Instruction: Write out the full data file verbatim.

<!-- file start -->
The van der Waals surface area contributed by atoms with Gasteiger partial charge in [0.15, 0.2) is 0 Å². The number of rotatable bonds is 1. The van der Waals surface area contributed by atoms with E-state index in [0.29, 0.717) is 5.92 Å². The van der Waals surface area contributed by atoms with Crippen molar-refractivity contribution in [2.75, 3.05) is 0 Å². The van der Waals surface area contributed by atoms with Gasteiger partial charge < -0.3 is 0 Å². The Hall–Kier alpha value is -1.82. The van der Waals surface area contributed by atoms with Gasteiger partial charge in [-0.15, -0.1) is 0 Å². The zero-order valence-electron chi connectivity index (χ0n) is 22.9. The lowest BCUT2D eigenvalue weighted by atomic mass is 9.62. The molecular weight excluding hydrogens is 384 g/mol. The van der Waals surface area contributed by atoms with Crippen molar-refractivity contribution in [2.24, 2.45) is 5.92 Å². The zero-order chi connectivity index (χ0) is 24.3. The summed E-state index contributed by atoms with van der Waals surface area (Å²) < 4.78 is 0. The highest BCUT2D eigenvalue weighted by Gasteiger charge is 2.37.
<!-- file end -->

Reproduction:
The van der Waals surface area contributed by atoms with Gasteiger partial charge in [0.15, 0.2) is 0 Å². The number of rotatable bonds is 1. The van der Waals surface area contributed by atoms with E-state index in [0.29, 0.717) is 5.92 Å². The van der Waals surface area contributed by atoms with Crippen molar-refractivity contribution in [2.75, 3.05) is 0 Å². The van der Waals surface area contributed by atoms with Gasteiger partial charge < -0.3 is 0 Å². The Hall–Kier alpha value is -1.82. The van der Waals surface area contributed by atoms with Gasteiger partial charge in [-0.15, -0.1) is 0 Å². The zero-order valence-electron chi connectivity index (χ0n) is 22.9. The lowest BCUT2D eigenvalue weighted by atomic mass is 9.62. The molecular weight excluding hydrogens is 384 g/mol. The van der Waals surface area contributed by atoms with Crippen molar-refractivity contribution in [2.24, 2.45) is 5.92 Å². The zero-order chi connectivity index (χ0) is 24.3. The summed E-state index contributed by atoms with van der Waals surface area (Å²) < 4.78 is 0. The highest BCUT2D eigenvalue weighted by Gasteiger charge is 2.37.